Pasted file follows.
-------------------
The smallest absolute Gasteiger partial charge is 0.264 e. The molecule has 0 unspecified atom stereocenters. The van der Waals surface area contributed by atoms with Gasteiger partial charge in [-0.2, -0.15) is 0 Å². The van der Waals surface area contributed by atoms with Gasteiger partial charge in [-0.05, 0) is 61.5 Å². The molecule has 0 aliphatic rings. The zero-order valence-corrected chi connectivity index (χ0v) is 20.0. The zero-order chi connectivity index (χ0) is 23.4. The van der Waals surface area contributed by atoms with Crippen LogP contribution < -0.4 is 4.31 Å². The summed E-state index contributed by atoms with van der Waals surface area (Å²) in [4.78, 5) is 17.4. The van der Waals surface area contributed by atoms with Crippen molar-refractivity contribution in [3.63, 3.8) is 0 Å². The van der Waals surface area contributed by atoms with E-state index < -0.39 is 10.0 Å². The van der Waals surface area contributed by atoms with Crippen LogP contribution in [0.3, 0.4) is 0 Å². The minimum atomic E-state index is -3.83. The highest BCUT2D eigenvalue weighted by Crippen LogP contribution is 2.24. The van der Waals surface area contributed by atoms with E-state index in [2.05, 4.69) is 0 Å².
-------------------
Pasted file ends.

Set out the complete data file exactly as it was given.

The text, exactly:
The smallest absolute Gasteiger partial charge is 0.264 e. The molecule has 0 unspecified atom stereocenters. The van der Waals surface area contributed by atoms with Gasteiger partial charge in [-0.2, -0.15) is 0 Å². The van der Waals surface area contributed by atoms with Gasteiger partial charge in [-0.05, 0) is 61.5 Å². The molecule has 0 aliphatic rings. The zero-order valence-corrected chi connectivity index (χ0v) is 20.0. The zero-order chi connectivity index (χ0) is 23.4. The van der Waals surface area contributed by atoms with Crippen LogP contribution < -0.4 is 4.31 Å². The summed E-state index contributed by atoms with van der Waals surface area (Å²) in [4.78, 5) is 17.4. The van der Waals surface area contributed by atoms with Crippen molar-refractivity contribution in [3.63, 3.8) is 0 Å². The van der Waals surface area contributed by atoms with E-state index < -0.39 is 10.0 Å². The van der Waals surface area contributed by atoms with Crippen LogP contribution in [0.3, 0.4) is 0 Å². The minimum atomic E-state index is -3.83. The highest BCUT2D eigenvalue weighted by Crippen LogP contribution is 2.24. The van der Waals surface area contributed by atoms with E-state index in [2.05, 4.69) is 0 Å².